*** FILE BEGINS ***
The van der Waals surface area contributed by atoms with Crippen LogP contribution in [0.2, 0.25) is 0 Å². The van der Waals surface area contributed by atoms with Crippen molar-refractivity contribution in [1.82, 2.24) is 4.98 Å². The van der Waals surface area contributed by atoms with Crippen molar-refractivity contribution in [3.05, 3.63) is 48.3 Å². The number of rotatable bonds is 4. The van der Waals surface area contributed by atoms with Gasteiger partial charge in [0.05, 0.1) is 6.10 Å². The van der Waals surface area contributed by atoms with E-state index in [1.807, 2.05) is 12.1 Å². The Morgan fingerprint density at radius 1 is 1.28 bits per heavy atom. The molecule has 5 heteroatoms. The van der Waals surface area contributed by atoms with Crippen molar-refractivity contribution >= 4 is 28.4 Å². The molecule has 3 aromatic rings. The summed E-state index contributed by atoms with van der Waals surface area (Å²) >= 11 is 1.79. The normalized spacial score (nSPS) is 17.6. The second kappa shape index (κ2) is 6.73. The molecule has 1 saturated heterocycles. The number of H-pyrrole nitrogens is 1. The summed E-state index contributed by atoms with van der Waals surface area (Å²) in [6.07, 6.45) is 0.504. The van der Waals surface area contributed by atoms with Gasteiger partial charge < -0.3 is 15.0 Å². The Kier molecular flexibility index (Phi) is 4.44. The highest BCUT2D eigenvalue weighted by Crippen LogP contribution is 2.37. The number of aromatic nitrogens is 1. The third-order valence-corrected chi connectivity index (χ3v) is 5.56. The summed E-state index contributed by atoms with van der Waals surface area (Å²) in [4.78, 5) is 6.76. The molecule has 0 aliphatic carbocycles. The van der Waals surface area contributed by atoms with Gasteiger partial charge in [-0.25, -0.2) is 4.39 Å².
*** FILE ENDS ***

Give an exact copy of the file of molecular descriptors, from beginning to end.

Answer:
The van der Waals surface area contributed by atoms with Crippen LogP contribution in [0.2, 0.25) is 0 Å². The van der Waals surface area contributed by atoms with Crippen molar-refractivity contribution in [1.82, 2.24) is 4.98 Å². The van der Waals surface area contributed by atoms with Crippen molar-refractivity contribution in [3.05, 3.63) is 48.3 Å². The number of rotatable bonds is 4. The van der Waals surface area contributed by atoms with Gasteiger partial charge in [0.05, 0.1) is 6.10 Å². The van der Waals surface area contributed by atoms with E-state index in [1.807, 2.05) is 12.1 Å². The Morgan fingerprint density at radius 1 is 1.28 bits per heavy atom. The molecule has 5 heteroatoms. The van der Waals surface area contributed by atoms with Crippen molar-refractivity contribution >= 4 is 28.4 Å². The molecule has 3 aromatic rings. The summed E-state index contributed by atoms with van der Waals surface area (Å²) >= 11 is 1.79. The normalized spacial score (nSPS) is 17.6. The second kappa shape index (κ2) is 6.73. The molecule has 1 saturated heterocycles. The number of H-pyrrole nitrogens is 1. The summed E-state index contributed by atoms with van der Waals surface area (Å²) in [6.07, 6.45) is 0.504. The van der Waals surface area contributed by atoms with Gasteiger partial charge < -0.3 is 15.0 Å². The Kier molecular flexibility index (Phi) is 4.44. The highest BCUT2D eigenvalue weighted by Crippen LogP contribution is 2.37. The number of aromatic nitrogens is 1. The third-order valence-corrected chi connectivity index (χ3v) is 5.56. The summed E-state index contributed by atoms with van der Waals surface area (Å²) in [4.78, 5) is 6.76. The molecule has 0 aliphatic carbocycles. The van der Waals surface area contributed by atoms with Gasteiger partial charge in [-0.25, -0.2) is 4.39 Å².